Michael Jackson “Billie Jean”
Based (get it, based?) around the pumping bassline of session player Louis Johnson, this track was the first breakout hit of MJ’s Thriller album. Producer Quincy Jones actually wanted to cut the extended intro but Michael protested. You know who won the argument.
Earth, Wind & Fire “Let’s Groove”
This post-disco pop funk epic is centered on a relentless, repeating bassline that really does make you want to, uh, groove.
Chic “Good Times”
Bernard Edwards’ throbbing bassline to this 1979 hit single is one of the most famous basslines of all time thanks to it being used by The Sugarhill Gang on their genre defining anthem “Rapper’s Delight.”
Queen “Another One Bites The Dust”
The classic rockers biggest single was actually inspired by Chic’s “Good Times” and released at the suggestion of Michael Jackson.
Parliament “Flash Light”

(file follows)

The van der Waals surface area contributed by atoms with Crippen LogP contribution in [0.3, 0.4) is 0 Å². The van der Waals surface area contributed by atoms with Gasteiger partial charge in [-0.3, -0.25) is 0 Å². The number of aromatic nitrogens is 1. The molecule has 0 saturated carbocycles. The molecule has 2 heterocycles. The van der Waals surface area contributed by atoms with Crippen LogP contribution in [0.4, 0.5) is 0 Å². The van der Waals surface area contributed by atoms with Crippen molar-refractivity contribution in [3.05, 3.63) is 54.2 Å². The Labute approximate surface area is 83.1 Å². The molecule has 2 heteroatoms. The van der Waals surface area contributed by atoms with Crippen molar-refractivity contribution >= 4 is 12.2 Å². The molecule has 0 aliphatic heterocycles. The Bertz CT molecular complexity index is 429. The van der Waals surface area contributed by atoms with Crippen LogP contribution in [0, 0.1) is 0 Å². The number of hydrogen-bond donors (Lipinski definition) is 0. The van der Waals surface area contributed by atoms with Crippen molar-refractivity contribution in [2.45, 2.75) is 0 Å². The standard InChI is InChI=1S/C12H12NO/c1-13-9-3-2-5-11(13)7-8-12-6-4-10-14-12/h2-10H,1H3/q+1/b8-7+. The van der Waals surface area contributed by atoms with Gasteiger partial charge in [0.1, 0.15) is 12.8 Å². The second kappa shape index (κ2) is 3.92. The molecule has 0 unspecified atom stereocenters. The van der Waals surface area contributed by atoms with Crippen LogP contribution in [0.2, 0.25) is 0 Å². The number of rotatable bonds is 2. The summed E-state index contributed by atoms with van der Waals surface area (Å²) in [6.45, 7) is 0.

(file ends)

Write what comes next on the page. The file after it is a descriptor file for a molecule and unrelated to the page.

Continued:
Though these funk pioneers included groundbreaking bassist Bootsy Collins, this song’s rump shaking bassline was actually played by keyboardist Bernie Worrell on the synthesizer.
Rick James “Give It To Me Baby”
Long before he became a punchline on Chappelle’s Show, the “King of Punk Funk” tore up the charts with his bass-heavy odes to overindulgence.
Beastie Boys “Sabotage”
These rappers turned alt rockers cranked up the fuzz bass on this 1994 hit song whose video helped launch the career of director Spike Jonze.
Red Hot Chili Peppers “Give It Away”
Wild and crazy punk funkers get a lot of millage out of famed finger popping bassist Flea’s bass grove on this song off their Blood Sugar Sex Magik album.
The White Stripes “Seven Nation Army”
The distinctive descending bassline that anchors the song is not actually a bass but a guitar run through a DigiTech Whammy which can lower the pitch of any note.
Green Day “Longview”
The song that put these Bay Area punkers on the map is built around Mike Dirnt’s looping bassline which he allegedly wrote one night while tripping on acid.